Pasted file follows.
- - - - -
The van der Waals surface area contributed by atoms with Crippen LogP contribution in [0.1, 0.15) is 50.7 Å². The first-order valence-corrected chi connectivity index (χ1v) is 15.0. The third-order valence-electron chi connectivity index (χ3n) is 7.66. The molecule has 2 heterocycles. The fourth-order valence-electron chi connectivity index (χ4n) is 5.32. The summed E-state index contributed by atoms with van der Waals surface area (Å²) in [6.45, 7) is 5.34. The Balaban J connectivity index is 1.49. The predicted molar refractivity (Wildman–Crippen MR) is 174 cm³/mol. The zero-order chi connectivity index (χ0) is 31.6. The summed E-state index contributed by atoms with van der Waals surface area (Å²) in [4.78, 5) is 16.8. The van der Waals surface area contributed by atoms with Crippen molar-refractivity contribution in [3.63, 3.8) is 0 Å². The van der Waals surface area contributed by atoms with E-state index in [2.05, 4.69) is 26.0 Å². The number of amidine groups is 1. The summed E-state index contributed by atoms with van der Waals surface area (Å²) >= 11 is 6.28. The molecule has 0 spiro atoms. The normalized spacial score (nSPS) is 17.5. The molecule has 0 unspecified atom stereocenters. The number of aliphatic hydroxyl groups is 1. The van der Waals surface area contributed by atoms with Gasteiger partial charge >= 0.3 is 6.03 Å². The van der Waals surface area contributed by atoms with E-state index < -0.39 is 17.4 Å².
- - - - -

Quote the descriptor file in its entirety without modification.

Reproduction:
The van der Waals surface area contributed by atoms with Crippen LogP contribution in [0.1, 0.15) is 50.7 Å². The first-order valence-corrected chi connectivity index (χ1v) is 15.0. The third-order valence-electron chi connectivity index (χ3n) is 7.66. The molecule has 2 heterocycles. The fourth-order valence-electron chi connectivity index (χ4n) is 5.32. The summed E-state index contributed by atoms with van der Waals surface area (Å²) in [6.45, 7) is 5.34. The Balaban J connectivity index is 1.49. The predicted molar refractivity (Wildman–Crippen MR) is 174 cm³/mol. The zero-order chi connectivity index (χ0) is 31.6. The summed E-state index contributed by atoms with van der Waals surface area (Å²) in [4.78, 5) is 16.8. The van der Waals surface area contributed by atoms with Crippen molar-refractivity contribution in [3.63, 3.8) is 0 Å². The van der Waals surface area contributed by atoms with E-state index in [2.05, 4.69) is 26.0 Å². The number of amidine groups is 1. The summed E-state index contributed by atoms with van der Waals surface area (Å²) >= 11 is 6.28. The molecule has 0 spiro atoms. The normalized spacial score (nSPS) is 17.5. The molecule has 0 unspecified atom stereocenters. The number of aliphatic hydroxyl groups is 1. The van der Waals surface area contributed by atoms with Gasteiger partial charge >= 0.3 is 6.03 Å². The van der Waals surface area contributed by atoms with E-state index < -0.39 is 17.4 Å².